following behind them. Women of Libyan race, mounted on asses, inveighed
against the Negresses who had forsaken the lupanaria of Malqua for the
soldiers; many of them were suckling children suspended on their bosoms
by leathern thongs. The mules were goaded out at the point of the sword,
their backs bending beneath the load of tents, while there were numbers
of serving-men and water-carriers, emaciated, jaundiced with fever,
and filthy with vermin, the scum of the Carthaginian populace, who had
attached themselves to the Barbarians.

When they had passed, the gates were shut behind them, but the people
did not descend from the walls. The army soon spread over the breadth of
the isthmus.

It parted into unequal masses. Then the lances appeared like tall blades
of grass, and finally all was lost in a train of dust; those of the
soldiers who looked back towards Carthage could now only see its long
walls with their vacant battlements cut out against the edge of the sky.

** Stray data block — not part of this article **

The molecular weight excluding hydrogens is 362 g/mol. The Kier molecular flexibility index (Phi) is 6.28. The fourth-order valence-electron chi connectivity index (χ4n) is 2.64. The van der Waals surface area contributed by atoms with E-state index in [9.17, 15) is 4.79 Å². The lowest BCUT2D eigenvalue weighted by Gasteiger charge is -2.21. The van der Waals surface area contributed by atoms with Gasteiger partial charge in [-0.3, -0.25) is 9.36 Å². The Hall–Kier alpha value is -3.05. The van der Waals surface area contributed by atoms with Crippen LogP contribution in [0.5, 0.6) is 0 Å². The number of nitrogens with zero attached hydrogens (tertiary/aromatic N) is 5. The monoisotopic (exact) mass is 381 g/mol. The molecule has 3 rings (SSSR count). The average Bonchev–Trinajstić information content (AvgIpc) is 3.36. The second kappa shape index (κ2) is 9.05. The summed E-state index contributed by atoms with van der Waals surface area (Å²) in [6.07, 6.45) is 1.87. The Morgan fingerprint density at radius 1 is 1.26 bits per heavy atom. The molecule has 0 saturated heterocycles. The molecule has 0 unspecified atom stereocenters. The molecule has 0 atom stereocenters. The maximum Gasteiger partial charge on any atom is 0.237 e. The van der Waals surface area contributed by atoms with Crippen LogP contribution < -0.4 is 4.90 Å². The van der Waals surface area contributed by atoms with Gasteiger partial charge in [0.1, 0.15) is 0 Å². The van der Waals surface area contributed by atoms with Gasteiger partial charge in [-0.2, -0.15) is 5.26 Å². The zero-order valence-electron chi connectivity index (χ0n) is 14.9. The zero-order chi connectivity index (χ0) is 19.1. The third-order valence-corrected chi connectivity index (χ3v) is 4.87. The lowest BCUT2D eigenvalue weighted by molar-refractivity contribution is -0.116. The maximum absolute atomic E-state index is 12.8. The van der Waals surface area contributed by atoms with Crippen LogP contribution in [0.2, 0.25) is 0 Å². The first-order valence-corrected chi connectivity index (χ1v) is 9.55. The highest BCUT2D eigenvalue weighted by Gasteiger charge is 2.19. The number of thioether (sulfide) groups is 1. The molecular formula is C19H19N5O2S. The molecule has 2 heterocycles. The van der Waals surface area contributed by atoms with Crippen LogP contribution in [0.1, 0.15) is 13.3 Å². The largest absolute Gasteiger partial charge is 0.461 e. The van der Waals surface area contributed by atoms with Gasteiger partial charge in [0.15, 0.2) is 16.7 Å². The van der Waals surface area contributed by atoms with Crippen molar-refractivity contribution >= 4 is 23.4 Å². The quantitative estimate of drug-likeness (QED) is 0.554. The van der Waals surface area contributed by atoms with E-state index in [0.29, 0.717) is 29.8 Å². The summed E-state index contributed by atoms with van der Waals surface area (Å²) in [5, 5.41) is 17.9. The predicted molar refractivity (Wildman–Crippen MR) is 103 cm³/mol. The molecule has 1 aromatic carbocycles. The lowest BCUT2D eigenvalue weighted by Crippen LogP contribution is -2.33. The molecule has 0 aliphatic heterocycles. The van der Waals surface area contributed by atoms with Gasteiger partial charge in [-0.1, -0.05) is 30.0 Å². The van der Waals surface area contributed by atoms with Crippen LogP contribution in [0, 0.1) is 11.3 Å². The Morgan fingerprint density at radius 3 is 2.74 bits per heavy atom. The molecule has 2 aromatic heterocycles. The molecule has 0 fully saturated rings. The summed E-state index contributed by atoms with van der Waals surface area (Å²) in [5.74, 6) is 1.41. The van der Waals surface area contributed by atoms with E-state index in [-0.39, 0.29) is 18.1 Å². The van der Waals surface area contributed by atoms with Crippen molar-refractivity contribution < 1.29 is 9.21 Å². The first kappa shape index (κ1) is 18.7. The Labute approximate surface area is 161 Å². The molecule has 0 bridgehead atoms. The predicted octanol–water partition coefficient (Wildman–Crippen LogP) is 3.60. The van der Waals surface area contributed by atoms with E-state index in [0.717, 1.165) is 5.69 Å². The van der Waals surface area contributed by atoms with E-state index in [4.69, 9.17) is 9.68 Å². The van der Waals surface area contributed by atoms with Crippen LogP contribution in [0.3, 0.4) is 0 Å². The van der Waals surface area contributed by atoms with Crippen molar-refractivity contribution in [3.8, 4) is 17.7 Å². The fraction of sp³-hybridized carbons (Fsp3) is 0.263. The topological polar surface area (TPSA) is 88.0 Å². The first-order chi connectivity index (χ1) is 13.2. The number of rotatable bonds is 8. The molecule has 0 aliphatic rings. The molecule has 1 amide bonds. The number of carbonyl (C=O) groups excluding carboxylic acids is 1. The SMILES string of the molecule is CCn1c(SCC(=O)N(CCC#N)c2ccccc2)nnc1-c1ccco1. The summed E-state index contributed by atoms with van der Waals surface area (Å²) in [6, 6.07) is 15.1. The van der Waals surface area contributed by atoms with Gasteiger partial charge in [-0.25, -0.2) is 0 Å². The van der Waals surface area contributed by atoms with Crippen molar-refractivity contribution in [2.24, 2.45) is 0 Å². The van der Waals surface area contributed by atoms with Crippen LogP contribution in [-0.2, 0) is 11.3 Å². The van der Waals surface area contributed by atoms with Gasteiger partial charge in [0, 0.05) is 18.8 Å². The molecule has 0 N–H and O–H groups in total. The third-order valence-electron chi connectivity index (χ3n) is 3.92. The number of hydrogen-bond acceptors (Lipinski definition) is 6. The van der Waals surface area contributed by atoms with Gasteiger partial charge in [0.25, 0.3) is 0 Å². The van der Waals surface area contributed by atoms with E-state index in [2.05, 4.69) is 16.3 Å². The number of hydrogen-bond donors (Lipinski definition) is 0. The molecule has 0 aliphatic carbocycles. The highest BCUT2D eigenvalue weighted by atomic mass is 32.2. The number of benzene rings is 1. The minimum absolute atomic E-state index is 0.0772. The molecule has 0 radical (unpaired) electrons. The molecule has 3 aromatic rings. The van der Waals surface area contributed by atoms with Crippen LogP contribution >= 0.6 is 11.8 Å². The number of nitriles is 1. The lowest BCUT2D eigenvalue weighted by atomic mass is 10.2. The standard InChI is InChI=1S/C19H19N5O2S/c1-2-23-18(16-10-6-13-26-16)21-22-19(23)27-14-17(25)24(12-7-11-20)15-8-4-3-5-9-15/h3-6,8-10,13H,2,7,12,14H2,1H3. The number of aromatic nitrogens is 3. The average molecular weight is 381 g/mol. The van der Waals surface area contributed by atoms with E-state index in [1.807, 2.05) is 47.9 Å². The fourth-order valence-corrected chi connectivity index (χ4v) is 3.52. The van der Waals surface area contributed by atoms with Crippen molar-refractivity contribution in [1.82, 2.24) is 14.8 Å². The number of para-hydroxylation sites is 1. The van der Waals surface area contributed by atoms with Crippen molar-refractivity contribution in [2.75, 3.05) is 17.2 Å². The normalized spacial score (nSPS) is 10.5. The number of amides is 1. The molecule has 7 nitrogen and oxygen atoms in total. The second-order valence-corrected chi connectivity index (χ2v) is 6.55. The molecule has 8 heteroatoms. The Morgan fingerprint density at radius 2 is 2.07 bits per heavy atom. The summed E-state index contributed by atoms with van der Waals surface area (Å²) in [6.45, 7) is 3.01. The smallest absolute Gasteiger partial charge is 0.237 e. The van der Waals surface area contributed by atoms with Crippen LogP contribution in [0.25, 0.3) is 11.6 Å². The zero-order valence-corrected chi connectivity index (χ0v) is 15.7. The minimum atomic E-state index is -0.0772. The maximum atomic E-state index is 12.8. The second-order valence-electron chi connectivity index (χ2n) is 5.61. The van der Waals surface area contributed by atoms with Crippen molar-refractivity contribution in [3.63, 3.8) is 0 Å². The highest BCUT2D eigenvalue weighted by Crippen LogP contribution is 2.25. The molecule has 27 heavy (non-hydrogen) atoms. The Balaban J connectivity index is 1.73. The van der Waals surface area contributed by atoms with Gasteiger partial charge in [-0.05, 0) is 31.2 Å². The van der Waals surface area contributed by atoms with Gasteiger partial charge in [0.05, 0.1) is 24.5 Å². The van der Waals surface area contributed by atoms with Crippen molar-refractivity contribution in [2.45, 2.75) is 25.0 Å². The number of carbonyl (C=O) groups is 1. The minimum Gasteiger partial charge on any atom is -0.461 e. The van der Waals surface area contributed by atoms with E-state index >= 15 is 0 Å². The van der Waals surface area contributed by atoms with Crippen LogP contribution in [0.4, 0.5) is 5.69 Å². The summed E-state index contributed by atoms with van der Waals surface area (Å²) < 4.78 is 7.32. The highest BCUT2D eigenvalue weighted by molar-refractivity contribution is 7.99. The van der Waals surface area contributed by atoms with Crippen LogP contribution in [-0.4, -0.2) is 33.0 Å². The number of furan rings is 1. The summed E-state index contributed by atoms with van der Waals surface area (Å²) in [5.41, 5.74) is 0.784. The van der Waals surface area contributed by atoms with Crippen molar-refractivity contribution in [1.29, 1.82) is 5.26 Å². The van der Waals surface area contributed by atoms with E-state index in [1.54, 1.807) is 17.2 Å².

Then the Barbarians heard a great shout. They thought that some from
among them (for they did not know their own number) had remained in the
town, and were amusing themselves by pillaging a temple. They laughed a
great deal at the idea of this, and then continued their journey.

They were rejoiced to find themselves, as in former days, marching all
together in the open country, and some of the Greeks sang the old song
of the Mamertines:

"With my lance and sword I plough and reap; I am master of the house!
The disarmed man falls at my feet and calls me Lord and Great King."

They shouted, they leaped, the merriest began to tell stories; the
time of their miseries was past. As they arrived at Tunis, some of
them remarked that a troop of Balearic slingers was missing. They were
doubtless not far off; and no further heed was paid to them.

Some went to lodge in the houses, others camped at the foot of the
walls, and the townspeople came out to chat with the soldiers.

During the whole night fires were seen burning on the horizon in the
direction of Carthage; the light stretched like giant torches across the
motionless lake. No one in the army could tell what festival was being
celebrated.

On the following day the Barbarian's passed through a region that was
covered with cultivation. The domains of the patricians succeeded one
another along the border of the route; channels of water flowed
through woods of palm; there were long, green lines of olive-trees;